February 24, 2024 | Rome, Italy

Alice’s restaurant

By |2018-03-21T18:50:44+01:00August 22nd, 2012|Food & Wine Archive|
Alice Delcourt, center right, and her staff.

shaded terrace with an organic garden swept by a cool breeze doesn’t sound much like Milan in summer. But Alice Delcourt’s new Wednesday-through-Sunday restaurant, Erba Brusca, on Naviglio Pavese (Canal of Pavia), is every bit atypical, as my friend Maggie and I found out one brutally hot day at lunch.

Outside the restaurant, the first thing we saw was a row of bikes. It turns out environment-oriented Alice loans them out to clients for a ride along canal. Pedal in on your own bike and she gives you a discount on the meal.

Inside, floor-to-ceiling shelves are packed with natural, organic and biodynamic wines, many from my favorite producers (including Ar.Pe.Pe, Elizabetta Foradori, Grosjean, Bartolo Mascarello, Montevertine, Cavallotto, and Cave de Morgex.) But many labels were new to me and I was eager to try a few.

We sat in the back terrace overlooking the garden, where an unexpected breeze took the edge off the city’s sweltering heat. The overall feeling combined earthy California, rustic France, and chic Italy. Flowers and vegetables bloomed in the garden, whose red lounging chairs and bright red cushions were a nod to Italian design. The restaurant’s tables and chairs had a Parisian café flavor.

None of this is by chance. Alice was born in France to a British mother and a French father. She grew up and attended college in the United States and worked in restaurants in New York and London before moving to Milan eight years ago. Since then, she’s fully embraced Italy’s “zero kilometer” philosophy (which favors so-called low impact foods, including meats, cheeses, grains, and honeys) and the organic food movement that began with Alice Waters. She bases her cooking on what’s fresh and available, adding her own flair to whatever she finds.

Each dish has something local and seasonal, but with a twist. As a starter, I ordered an apricot, rucola and Parmesan salad. Rucola and Parmesan salads are plentiful in Italy. But the unexpected apricots added pizzazz. Delightful.

The salad called for sparkling wine (spumante) and I chose Faccoli Franciacorta Extra Brut DOCG (€18/bottle) for Maggie and a glass of Bele Casel Prosecco Extra Brut Asolo DOCG (€12-13/ bottle) for me. The difference between the wines was immediately visible. True to form, the Faccoli Franciacorta had the deeper color. Franciacorta comes from champagne grapes (in this case chardonnay but often pinot noir) and is made with the champagne method, metodo classico, in which the second fermentation (which adds the bubbles) occurs in the bottle (two of my previous columns, Bubblicious and Bubblicious II, cover this topic).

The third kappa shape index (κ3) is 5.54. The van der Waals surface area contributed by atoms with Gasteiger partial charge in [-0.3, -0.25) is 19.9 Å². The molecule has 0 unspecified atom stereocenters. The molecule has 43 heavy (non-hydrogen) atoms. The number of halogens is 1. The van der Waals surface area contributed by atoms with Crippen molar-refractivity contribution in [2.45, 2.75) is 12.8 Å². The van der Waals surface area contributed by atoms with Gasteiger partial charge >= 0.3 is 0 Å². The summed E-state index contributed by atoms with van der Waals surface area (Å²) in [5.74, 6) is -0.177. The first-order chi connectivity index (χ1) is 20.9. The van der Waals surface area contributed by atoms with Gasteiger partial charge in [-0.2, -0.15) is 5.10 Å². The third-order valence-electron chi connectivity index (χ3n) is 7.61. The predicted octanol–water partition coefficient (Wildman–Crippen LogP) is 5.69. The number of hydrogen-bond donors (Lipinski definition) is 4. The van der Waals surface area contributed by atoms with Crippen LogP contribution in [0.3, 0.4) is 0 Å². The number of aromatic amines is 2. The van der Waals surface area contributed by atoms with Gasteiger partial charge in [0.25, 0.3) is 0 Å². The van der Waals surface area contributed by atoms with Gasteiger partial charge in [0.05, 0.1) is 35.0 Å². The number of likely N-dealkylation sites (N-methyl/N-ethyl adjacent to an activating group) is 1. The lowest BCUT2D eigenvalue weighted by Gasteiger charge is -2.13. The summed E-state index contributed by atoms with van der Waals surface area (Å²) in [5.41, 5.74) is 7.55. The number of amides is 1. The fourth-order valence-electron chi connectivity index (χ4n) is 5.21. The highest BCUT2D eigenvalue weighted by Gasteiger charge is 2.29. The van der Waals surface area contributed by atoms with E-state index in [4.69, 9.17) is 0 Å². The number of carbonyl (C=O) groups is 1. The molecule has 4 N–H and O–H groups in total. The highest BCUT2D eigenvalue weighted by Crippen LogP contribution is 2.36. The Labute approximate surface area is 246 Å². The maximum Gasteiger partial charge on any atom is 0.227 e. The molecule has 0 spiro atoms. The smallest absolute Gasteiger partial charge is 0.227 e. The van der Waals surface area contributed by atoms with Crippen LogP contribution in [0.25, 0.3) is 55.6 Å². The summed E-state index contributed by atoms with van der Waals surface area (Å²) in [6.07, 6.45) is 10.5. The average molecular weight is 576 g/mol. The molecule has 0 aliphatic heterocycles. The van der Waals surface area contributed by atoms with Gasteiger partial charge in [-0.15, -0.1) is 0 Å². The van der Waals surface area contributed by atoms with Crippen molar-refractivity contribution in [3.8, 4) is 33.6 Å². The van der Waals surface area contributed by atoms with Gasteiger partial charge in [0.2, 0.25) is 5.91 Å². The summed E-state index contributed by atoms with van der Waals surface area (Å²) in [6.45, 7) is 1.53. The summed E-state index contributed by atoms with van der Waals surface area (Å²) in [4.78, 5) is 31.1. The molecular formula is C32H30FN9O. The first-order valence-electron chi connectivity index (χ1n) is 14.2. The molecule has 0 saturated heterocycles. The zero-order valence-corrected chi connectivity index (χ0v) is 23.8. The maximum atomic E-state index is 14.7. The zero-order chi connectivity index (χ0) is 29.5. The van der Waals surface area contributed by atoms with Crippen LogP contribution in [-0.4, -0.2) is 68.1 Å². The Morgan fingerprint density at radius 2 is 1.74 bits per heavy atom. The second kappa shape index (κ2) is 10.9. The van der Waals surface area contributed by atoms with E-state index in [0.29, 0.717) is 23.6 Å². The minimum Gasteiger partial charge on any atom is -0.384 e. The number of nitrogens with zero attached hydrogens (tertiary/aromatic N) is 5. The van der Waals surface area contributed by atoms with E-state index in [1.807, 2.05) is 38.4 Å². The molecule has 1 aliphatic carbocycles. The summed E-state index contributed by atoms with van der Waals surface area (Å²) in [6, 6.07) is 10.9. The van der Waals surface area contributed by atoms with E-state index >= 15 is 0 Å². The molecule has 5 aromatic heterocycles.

Prosecco, on the other hand, comes from prosecco (glera) grapes and is usually made according to the metodo charmant in which the second fermentation occurs in large pressurized vats. The Bele Casel Prosecco Extra Brut was lighter in color, taste and fizziness.

Both producers are organic and artisan. Faccoli is near Brescia in Lombardia in the heart of Franciacorta. They make “brut,” “extra brut” and “no dosage” versions of metodo classico spumone. Bele Casel is in Asolo (Colli Asolani), one of the three recently designated DOCG Prosecco Superiore zones in northern Veneto. (The others are Valdobbiadene and Conegliano).

After the salads, Maggie had quiche and I chose asparagus with soft-boiled eggs. Each of us had a glass of Alois Lageder Pinot Bianco 2011 (€13-15/bottle). This dry white from Alto Adige is made from the pinot bianco (or pinot blanc) grape variety, a clone of pinot grigio (pinot gris), which is in turn a clone of pinot nero (pinot noir).

In the 19th-century, pinot bianco was planted widely in Burgundy and was often confused with chardonnay, though the two varieties are unrelated. The Lageder Pinot Bianco was crisp and clean, but with light, mature fruit flavors (apples and pears) that typify chardonnay.

Dessert was sliced peaches and homemade oatmeal cookies, the real American kind. We chatted with Alice before leaving, who was busy organizing and directing in Italian while talking to us in colloquial American English. She’s a creative genius whose chosen art form is organic food and wine. In “Erba Brusca,” she’s created a Milan oasis.

Erba Brusca, Alzaia Naviglio Pavese, 286. Milan. 20142. Menu changes daily and is available on the website. Closed Monday and Tuesday. Email reservations accepted. Tel. 02.8738.0711.

About the Author:

Eleanor Shannon's "Tasting Notes" wine column appeared from 2010 t0 2014.